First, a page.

Date of Award
Master of Science (MS)
Dairy product consumption has been on the decline for decades in the US and worldwide, and the increase in plant-based substitutes has grown substantially. Osteoporosis and the risk of bone fractures are serious public health issues. To date, little scientific-based studies have compared the relationship between calcium intake from dairy sources vs non-dairy sources and bone mineral density. The purpose of this study is to compare the relationships between calcium consumption from dairy vs. non-dairy sources and bone mineral density among college students. There was a total of 66 participants in the study including 15 (23%) males and 51 (77%) females. The participants’ ages ranged from 17 to 43 years with 48 (74%) being white, 16 (25%) African American, and 1 (1%) Hispanic. There was a significant difference found between males (M =.00, SD = .00) and females (M =.62, SD = 1.21) for z-scores, t(37), p <.01. There was a significant difference found between males (M = 126.27, SD = 22.44) and females (M = 110.21, SD = 21.55) for stiffness index scores, t(60), p < 02. There was a significant difference found between whites (M = 109.60, SD = 20.67) and non-whites (M = 129.27, SD = 22.86) in stiffness index scores t(58), p < .01. There was a significant difference in dairy calcium intake between participants who did not meet the RDA (M = 293.43, SD = 249.36) and participants who did meet the RDA (M = 940.98, SD = 618.89) t(15.54), p < .01. This study confirmed that not only were participants who didn’t consume dairy calcium not meeting the RDA, but they weren’t making up for the difference in non-dairy sources.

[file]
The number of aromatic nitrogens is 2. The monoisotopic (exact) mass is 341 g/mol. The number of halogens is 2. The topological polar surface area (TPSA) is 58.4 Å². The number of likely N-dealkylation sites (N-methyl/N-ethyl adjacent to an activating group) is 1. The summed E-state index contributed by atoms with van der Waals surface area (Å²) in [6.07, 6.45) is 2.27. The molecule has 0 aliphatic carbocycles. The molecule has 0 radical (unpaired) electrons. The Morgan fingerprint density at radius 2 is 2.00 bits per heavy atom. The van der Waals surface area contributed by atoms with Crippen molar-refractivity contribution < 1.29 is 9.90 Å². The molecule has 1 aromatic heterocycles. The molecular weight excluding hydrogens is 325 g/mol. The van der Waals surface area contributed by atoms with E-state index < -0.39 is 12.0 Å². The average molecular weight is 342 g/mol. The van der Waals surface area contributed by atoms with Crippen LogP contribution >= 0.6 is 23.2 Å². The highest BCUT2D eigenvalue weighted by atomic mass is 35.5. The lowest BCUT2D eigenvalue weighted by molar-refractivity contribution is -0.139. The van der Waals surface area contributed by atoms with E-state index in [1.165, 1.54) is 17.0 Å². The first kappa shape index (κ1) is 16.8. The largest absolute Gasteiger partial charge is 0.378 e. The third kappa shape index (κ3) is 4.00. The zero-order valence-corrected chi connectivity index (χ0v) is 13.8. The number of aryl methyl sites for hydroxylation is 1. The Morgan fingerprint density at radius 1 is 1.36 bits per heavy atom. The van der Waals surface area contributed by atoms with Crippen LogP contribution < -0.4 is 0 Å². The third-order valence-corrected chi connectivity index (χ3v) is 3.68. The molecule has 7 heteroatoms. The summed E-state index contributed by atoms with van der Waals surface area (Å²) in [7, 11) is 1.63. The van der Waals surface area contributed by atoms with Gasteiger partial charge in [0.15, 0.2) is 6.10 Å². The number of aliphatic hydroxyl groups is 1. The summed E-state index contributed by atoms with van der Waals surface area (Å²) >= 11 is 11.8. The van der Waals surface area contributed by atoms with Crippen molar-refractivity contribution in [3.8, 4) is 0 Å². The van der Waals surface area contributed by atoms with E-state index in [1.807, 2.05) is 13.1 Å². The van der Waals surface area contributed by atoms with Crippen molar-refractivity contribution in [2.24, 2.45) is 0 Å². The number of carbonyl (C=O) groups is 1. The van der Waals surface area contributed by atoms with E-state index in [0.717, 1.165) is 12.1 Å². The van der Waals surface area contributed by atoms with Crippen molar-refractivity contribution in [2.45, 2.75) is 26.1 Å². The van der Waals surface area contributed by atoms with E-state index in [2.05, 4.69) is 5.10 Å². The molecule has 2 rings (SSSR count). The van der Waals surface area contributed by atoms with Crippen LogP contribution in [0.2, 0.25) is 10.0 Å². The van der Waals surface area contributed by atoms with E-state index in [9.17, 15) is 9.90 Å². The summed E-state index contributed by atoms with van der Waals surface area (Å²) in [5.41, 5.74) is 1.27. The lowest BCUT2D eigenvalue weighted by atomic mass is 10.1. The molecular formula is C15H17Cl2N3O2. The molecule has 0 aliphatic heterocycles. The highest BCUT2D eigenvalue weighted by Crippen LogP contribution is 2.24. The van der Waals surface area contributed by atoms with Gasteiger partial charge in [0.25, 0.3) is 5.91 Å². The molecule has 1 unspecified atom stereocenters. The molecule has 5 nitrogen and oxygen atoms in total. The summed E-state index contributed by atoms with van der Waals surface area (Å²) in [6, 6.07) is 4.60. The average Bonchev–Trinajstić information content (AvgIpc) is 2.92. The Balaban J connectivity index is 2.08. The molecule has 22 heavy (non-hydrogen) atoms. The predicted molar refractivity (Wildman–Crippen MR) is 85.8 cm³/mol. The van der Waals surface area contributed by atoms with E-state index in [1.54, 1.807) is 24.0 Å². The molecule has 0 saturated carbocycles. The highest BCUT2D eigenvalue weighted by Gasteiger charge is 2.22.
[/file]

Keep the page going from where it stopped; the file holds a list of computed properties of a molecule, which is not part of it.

Pescovitz, Andrew M., "" (2021). Thesis. 58.